NMR spectroscopy for thin films by magnetic resonance force microscopy.

Won S, Saun SB, Lee S, Lee S, Kim K, Han Y - Sci Rep (2013)

Field profile generated by the magnet.(a), ESR spectra plotted as a function of the external magnetic field generated by a superconducting coil for various sample-magnet distances. The field generated by the magnet decreases as the sample-magnet distance increases. The external field generated by the superconducting coil increases to make the total field the same. (b), Field profile generated by a magnet with a diameter of 336 μm. In the NMR experiment, the sample was placed at a position 70 μm away from the magnet, where the field is relatively constant on the perpendicular plane.
© Copyright Policy - open-access
Related In: Results  -  Collection

License
Show All Figures
getmorefigures.php?uid=PMC3824162&req=5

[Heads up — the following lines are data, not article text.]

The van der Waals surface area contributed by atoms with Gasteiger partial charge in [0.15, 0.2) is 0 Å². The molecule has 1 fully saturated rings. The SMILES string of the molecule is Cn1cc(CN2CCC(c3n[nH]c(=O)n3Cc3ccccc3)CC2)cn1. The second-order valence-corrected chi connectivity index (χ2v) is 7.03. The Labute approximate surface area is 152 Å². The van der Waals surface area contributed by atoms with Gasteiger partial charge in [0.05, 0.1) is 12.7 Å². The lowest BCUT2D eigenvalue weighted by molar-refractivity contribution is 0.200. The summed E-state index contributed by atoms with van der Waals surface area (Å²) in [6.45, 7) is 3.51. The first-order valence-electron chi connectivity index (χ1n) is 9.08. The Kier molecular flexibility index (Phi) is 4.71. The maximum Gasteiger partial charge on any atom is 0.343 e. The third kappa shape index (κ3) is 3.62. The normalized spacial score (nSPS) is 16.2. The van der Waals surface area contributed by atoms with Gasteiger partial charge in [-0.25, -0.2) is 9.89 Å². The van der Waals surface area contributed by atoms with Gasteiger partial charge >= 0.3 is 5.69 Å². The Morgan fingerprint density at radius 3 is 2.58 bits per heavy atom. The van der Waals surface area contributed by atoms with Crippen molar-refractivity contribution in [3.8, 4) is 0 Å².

f3: Field profile generated by the magnet.(a), ESR spectra plotted as a function of the external magnetic field generated by a superconducting coil for various sample-magnet distances. The field generated by the magnet decreases as the sample-magnet distance increases. The external field generated by the superconducting coil increases to make the total field the same. (b), Field profile generated by a magnet with a diameter of 336 μm. In the NMR experiment, the sample was placed at a position 70 μm away from the magnet, where the field is relatively constant on the perpendicular plane.
Mentions: The ESR spectra obtained for various distances between the sample and the magnet are shown in Fig. 3a. The spectra were taken with the sample placed at the symmetry axis of the magnet. Since the field generated by the magnet decreases as the sample-magnet distance increases, the external field generated by the solenoid coil increases to make the total field the same. Repeating the experiment with the sample at the off-axial positions, we obtained the field profile shown in Fig. 3b. The figure shows that the equipotential surface is relatively flat near the center and bends approaching the edges as expected. In the NMR experiment, the sample was placed at a distance of 70 μm from the magnet, where the profile is flattest over a wide area. The field gradient of the magnet at this position was 50 G/μm when the total magnetic field was increased to 7.82 T using a superconducting coil for the NMR experiment.